Implementation of A Condor Pool At The University\ud Of Huddersfield That Conforms To A Green IT\ud Policy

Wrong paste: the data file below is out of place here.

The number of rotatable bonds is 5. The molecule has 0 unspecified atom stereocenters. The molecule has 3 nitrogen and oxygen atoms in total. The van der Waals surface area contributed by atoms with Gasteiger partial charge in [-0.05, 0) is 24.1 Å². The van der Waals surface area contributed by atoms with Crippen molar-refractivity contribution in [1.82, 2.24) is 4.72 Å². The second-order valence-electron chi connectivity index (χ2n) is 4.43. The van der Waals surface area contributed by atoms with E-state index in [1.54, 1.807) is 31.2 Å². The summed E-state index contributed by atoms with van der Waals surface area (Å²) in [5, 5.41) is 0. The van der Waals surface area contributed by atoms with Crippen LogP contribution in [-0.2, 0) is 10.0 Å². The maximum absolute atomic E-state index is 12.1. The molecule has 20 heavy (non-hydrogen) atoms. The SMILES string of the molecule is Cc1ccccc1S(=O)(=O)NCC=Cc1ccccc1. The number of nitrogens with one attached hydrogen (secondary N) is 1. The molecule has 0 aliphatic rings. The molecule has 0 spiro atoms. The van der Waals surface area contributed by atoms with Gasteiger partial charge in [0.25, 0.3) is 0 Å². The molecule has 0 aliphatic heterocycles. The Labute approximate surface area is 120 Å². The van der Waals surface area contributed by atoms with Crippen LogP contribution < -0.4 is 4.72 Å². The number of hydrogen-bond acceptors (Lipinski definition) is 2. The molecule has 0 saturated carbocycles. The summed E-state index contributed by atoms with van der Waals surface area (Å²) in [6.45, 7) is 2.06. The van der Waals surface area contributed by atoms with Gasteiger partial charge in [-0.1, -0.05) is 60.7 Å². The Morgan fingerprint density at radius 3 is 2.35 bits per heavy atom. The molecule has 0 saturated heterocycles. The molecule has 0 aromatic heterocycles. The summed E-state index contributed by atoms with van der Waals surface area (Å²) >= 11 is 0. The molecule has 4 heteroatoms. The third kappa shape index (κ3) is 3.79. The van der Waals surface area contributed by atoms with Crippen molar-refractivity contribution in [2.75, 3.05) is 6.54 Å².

The University of Huddersfield has a large number of computers laboratories on campus that are used to capacity during timetabled session but out of these sessions the machine can be unused for long periods of time. Whilst these machines have power management software installed to reduce the universities electricity bill. The idle machines could be used to perform complex calculations and simulations to benefit the research community through cycles stealing techniques and High Throughput Computing (HTC) middlewares.\ud \ud \ud In order to provide a suitable HTC service an investigation was undertaken into what middlewares are available and how they compared against each other. This study also looked at what is green IT and how the chosen HTC middleware has been adapted to conform. The investigation also involved looking into publication from other universities to see how it is used.\ud \ud \ud A survey was conducted into how useful a Condor HTC grid could fit in with other universities High Performance Computing (HPC) clusters and how beneficial Condor is. The survey also looked at how Condor is funded and how it is administered. Overall the results show that Condor is an extremely useful and low cost HTC solution.\ud \ud \ud Condor has been deployed within Canalside East within the University of Huddersfield as a test bed with plans to expand the Condor pool across campus. To help Condor fit within the green IT policy the compute nodes were configured to allow the machines to go into a low power state when required.\ud \ud \ud To be able to prevent the possibility of having a large job queue with very few nodes online a number of scripts were created that would collect the information required to remotely wake machines up using Wake on LAN (WoL). The scripts will wake machine when a number of jobs are idle and there are machine available that are offline.\ud \ud \ud In order to make Condor able to run programs that have been developed for Windows and Linux a dual Condor client system has be implemented. This has been achieved by using the standard Windows client and a virtualized Linux client with Condor on called Pools of Virtual Boxes (PoVB). These clients run as a Windows service that can be remotely switched on and off when required remotely within the same script that can wake machines when required.